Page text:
This tactic has been in use for awhile, and it is one reason for overwhelming medical debt for many consumers. The problem is extensive enough to have caught the attention of the U.S. Congress. There is proposed legislation that would make the health care billing process more fair for consumers, eliminating the issue of surprise bills. Some doctors and other groups oppose this proposed legislation, arguing that it would negatively impact vulnerable patients.

The types of purchases that cause credit card debt to accumulate

Every financial situation is unique, and while most people have and use credit cards, the way that debt is accumulated differs from person to person. In Tennessee and elsewhere, many assume that when a person is struggling to manage his or her credit card debt it is a result of an emergency or unexpected expense, but that is not always the case. Sometimes, these balances accumulate due to unchecked discretionary spending.

Many people use credit cards for various types of purchases, and they are able to pay off their balances each month. Those who cannot, however, are accumulating an average of 18% interest. This adds up quickly, and it's often surprising to learn how much is really owed and how much one can actually afford to pay each month. It also comes as a surprise to many to find out what expenses are really to blame for overwhelming credit card debt.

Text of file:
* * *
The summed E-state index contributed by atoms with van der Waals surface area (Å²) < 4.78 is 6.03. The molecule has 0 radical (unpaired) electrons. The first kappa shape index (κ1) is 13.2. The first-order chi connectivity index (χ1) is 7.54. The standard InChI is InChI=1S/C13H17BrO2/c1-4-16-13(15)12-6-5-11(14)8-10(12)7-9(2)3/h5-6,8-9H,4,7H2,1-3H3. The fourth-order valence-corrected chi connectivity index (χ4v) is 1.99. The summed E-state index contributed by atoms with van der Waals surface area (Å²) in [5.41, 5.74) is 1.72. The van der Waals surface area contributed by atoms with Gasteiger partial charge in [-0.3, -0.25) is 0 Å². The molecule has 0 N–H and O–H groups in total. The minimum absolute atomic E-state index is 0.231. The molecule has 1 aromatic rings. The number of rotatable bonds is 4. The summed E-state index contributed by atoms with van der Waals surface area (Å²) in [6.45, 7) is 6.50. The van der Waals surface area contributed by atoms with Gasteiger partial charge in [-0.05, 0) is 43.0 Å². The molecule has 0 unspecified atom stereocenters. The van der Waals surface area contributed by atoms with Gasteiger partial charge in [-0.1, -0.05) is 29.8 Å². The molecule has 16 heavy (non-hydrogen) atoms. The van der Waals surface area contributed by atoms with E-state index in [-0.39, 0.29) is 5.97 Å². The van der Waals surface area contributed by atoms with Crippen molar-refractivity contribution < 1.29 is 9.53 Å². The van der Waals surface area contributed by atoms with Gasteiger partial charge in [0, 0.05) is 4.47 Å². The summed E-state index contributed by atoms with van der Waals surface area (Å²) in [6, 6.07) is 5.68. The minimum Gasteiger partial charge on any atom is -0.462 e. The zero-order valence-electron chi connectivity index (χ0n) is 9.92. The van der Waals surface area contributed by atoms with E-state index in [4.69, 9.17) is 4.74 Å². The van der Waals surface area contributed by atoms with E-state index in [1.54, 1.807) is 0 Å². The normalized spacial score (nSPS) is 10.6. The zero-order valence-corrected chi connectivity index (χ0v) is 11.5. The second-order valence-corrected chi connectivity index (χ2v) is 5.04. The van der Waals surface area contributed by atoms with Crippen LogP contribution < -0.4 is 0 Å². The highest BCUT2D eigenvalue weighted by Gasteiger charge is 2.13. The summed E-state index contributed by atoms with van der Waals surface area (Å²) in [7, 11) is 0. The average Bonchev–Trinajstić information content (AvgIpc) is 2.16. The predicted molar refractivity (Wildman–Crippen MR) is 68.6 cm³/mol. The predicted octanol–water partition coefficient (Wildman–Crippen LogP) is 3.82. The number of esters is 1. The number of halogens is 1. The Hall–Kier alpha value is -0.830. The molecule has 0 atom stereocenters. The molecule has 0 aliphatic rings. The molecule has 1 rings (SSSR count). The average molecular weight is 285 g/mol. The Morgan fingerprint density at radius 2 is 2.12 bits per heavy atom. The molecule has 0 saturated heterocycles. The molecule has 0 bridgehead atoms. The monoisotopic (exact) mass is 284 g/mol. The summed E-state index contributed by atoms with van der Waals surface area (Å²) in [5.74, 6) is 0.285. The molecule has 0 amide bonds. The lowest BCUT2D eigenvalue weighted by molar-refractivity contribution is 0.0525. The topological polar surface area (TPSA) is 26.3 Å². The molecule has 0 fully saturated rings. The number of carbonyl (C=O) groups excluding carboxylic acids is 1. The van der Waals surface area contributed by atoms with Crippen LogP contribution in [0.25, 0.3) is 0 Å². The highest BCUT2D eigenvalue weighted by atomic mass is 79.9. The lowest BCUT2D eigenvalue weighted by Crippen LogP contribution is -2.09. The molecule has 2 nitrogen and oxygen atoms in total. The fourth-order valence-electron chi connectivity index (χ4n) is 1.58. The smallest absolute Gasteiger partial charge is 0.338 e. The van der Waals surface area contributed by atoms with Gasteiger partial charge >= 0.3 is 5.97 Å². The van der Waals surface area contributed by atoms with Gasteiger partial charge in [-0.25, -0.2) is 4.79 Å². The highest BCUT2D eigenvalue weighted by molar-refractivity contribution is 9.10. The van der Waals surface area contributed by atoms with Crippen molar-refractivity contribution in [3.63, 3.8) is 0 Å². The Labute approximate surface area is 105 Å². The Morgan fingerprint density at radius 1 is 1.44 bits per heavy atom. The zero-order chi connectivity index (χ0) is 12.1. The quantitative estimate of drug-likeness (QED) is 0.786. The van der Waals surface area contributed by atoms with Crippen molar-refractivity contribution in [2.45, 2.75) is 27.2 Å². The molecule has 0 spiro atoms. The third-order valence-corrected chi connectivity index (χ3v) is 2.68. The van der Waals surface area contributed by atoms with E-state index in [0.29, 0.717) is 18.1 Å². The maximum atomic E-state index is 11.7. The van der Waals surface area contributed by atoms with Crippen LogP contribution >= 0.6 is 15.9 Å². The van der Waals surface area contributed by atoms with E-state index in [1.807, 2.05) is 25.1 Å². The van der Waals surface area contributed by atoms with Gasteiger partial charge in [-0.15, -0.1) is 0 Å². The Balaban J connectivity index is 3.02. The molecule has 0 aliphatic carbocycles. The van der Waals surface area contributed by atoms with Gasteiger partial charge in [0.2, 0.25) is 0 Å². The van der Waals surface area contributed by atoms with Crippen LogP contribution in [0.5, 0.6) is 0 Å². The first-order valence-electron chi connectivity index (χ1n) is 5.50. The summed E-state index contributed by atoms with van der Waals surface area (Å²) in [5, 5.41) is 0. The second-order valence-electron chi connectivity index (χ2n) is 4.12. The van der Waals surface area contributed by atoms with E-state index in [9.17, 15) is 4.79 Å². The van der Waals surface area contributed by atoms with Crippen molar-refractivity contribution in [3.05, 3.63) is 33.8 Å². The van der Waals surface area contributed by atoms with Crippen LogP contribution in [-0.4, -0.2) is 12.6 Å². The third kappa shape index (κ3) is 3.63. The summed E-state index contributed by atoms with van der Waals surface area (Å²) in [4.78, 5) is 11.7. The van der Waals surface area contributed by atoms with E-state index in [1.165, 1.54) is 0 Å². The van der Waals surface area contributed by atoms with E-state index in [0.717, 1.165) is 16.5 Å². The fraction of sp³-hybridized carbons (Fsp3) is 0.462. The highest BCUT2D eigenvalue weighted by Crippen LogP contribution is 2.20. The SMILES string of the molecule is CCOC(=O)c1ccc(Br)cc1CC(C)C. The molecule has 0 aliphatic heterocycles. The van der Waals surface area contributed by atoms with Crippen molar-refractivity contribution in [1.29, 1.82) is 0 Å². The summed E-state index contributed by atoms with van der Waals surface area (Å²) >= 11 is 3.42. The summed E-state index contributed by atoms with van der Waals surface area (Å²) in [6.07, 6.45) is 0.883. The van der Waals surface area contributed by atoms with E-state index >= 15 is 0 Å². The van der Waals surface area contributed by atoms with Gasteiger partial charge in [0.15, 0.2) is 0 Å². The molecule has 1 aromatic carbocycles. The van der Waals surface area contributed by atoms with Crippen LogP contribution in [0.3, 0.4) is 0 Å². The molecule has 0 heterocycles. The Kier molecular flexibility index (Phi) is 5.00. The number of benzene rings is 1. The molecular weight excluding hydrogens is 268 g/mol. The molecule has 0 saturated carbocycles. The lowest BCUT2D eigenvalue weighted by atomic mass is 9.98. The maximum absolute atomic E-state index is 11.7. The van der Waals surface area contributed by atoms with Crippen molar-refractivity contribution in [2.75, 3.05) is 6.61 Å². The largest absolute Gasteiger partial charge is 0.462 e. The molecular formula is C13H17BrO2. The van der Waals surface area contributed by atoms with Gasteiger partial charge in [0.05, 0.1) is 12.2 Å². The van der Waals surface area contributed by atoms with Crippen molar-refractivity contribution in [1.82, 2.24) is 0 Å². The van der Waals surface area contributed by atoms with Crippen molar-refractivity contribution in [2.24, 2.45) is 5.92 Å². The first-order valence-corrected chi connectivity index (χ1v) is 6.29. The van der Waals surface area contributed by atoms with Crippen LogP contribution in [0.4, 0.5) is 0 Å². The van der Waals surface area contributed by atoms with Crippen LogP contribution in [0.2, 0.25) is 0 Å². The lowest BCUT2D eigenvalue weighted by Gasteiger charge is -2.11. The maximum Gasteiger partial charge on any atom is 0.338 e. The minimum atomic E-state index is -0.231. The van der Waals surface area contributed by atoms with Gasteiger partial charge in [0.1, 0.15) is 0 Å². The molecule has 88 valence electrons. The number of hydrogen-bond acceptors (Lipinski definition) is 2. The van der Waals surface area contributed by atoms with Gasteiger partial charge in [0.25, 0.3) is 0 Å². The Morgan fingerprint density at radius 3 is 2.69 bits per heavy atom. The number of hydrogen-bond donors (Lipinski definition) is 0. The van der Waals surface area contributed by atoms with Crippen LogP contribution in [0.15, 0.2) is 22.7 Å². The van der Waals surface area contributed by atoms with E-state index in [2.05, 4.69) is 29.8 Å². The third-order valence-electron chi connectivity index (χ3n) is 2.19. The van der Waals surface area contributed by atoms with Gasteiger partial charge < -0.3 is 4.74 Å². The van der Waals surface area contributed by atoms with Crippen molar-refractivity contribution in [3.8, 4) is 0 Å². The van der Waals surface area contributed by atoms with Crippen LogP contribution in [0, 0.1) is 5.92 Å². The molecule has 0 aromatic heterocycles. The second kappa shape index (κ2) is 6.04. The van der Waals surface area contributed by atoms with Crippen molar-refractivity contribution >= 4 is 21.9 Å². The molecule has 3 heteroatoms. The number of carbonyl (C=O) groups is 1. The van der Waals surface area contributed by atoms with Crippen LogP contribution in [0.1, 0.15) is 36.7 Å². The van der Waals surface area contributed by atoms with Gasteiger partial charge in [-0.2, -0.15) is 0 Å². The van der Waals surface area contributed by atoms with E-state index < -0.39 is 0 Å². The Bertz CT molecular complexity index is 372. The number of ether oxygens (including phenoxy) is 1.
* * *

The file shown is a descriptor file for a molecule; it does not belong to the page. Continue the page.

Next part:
When is debt a reason to file for Chapter 7 bankruptcy?

Most Tennessee consumers have debt, and for some, it can be an overwhelming financial burden. There are times when some people would suggest that debt is not a negative thing, but there is a line when any type of debt can become too much for a person to handle. At this point, a person would be wise to start thinking about ways to deal with debt, which may include filing for Chapter 7 bankruptcy.

What makes a debt good or bad really depends on how it impacts the financial health of the consumer. What some consider to be good debt are the types of debt that a person can manage with full and timely payments. These are balances that do not lead to financial distress or cause a person to pull money from another need just to make a payment.